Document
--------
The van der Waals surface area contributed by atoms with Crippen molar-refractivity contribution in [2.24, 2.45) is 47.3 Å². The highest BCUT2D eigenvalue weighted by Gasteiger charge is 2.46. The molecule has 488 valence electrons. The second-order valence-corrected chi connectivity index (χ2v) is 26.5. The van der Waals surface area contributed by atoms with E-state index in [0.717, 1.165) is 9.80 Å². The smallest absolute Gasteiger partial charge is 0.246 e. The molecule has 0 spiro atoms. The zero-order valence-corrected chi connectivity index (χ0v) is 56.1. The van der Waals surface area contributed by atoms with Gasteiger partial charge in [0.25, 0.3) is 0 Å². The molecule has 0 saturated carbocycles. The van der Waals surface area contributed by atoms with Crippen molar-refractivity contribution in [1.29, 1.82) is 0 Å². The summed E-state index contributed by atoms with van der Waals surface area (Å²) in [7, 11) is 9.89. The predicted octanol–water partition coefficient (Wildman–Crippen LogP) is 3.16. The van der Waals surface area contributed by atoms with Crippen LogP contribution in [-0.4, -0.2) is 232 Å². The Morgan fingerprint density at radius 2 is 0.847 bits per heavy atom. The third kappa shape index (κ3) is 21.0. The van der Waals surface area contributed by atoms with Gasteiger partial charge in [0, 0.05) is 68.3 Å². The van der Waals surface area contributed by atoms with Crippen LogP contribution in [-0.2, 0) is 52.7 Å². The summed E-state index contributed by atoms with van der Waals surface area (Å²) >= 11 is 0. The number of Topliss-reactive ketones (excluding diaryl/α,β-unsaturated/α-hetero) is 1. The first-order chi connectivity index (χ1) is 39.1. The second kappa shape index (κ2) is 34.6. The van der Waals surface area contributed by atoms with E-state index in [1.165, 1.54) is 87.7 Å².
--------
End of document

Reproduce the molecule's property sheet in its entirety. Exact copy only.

The van der Waals surface area contributed by atoms with Crippen molar-refractivity contribution in [2.24, 2.45) is 47.3 Å². The highest BCUT2D eigenvalue weighted by Gasteiger charge is 2.46. The molecule has 488 valence electrons. The second-order valence-corrected chi connectivity index (χ2v) is 26.5. The van der Waals surface area contributed by atoms with E-state index in [0.717, 1.165) is 9.80 Å². The smallest absolute Gasteiger partial charge is 0.246 e. The molecule has 0 spiro atoms. The zero-order valence-corrected chi connectivity index (χ0v) is 56.1. The van der Waals surface area contributed by atoms with Gasteiger partial charge in [0.25, 0.3) is 0 Å². The molecule has 0 saturated carbocycles. The van der Waals surface area contributed by atoms with Crippen molar-refractivity contribution in [1.29, 1.82) is 0 Å². The summed E-state index contributed by atoms with van der Waals surface area (Å²) in [7, 11) is 9.89. The predicted octanol–water partition coefficient (Wildman–Crippen LogP) is 3.16. The van der Waals surface area contributed by atoms with Crippen LogP contribution in [-0.4, -0.2) is 232 Å². The Morgan fingerprint density at radius 2 is 0.847 bits per heavy atom. The third kappa shape index (κ3) is 21.0. The van der Waals surface area contributed by atoms with Gasteiger partial charge in [0, 0.05) is 68.3 Å². The van der Waals surface area contributed by atoms with Crippen LogP contribution in [-0.2, 0) is 52.7 Å². The summed E-state index contributed by atoms with van der Waals surface area (Å²) >= 11 is 0. The number of Topliss-reactive ketones (excluding diaryl/α,β-unsaturated/α-hetero) is 1. The first-order chi connectivity index (χ1) is 39.1. The second kappa shape index (κ2) is 34.6. The van der Waals surface area contributed by atoms with E-state index in [1.165, 1.54) is 87.7 Å².